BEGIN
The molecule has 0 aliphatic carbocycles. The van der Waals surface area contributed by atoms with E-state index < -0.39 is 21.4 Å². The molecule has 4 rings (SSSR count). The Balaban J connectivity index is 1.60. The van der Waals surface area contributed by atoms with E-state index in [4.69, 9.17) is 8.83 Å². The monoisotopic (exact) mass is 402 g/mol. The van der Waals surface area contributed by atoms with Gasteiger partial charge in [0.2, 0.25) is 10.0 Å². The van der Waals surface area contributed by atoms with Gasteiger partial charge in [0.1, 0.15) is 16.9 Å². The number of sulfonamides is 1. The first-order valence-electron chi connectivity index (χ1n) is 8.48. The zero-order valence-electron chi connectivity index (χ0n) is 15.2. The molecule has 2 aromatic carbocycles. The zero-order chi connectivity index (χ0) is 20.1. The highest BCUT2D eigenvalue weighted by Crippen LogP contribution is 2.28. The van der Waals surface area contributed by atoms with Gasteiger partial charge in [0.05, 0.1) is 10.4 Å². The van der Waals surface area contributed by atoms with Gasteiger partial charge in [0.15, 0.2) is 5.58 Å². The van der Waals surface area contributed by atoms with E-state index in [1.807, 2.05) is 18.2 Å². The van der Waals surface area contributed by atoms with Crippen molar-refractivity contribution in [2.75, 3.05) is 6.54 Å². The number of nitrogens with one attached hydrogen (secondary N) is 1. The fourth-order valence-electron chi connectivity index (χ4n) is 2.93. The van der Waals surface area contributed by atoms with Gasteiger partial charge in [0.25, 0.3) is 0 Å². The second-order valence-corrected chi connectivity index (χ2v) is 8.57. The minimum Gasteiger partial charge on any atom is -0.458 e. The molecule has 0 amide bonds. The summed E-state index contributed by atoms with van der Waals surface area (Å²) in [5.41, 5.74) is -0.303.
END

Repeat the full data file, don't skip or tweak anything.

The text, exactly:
The molecule has 0 aliphatic carbocycles. The van der Waals surface area contributed by atoms with E-state index < -0.39 is 21.4 Å². The molecule has 4 rings (SSSR count). The Balaban J connectivity index is 1.60. The van der Waals surface area contributed by atoms with E-state index in [4.69, 9.17) is 8.83 Å². The monoisotopic (exact) mass is 402 g/mol. The van der Waals surface area contributed by atoms with Gasteiger partial charge in [0.2, 0.25) is 10.0 Å². The van der Waals surface area contributed by atoms with Gasteiger partial charge in [0.1, 0.15) is 16.9 Å². The number of sulfonamides is 1. The first-order valence-electron chi connectivity index (χ1n) is 8.48. The zero-order valence-electron chi connectivity index (χ0n) is 15.2. The molecule has 2 aromatic carbocycles. The zero-order chi connectivity index (χ0) is 20.1. The highest BCUT2D eigenvalue weighted by Crippen LogP contribution is 2.28. The van der Waals surface area contributed by atoms with Gasteiger partial charge in [0.05, 0.1) is 10.4 Å². The van der Waals surface area contributed by atoms with Gasteiger partial charge in [0.15, 0.2) is 5.58 Å². The van der Waals surface area contributed by atoms with E-state index in [1.807, 2.05) is 18.2 Å². The van der Waals surface area contributed by atoms with Crippen molar-refractivity contribution in [2.75, 3.05) is 6.54 Å². The number of nitrogens with one attached hydrogen (secondary N) is 1. The fourth-order valence-electron chi connectivity index (χ4n) is 2.93. The van der Waals surface area contributed by atoms with Gasteiger partial charge in [0.25, 0.3) is 0 Å². The second-order valence-corrected chi connectivity index (χ2v) is 8.57. The minimum Gasteiger partial charge on any atom is -0.458 e. The molecule has 0 amide bonds. The summed E-state index contributed by atoms with van der Waals surface area (Å²) in [5.41, 5.74) is -0.303.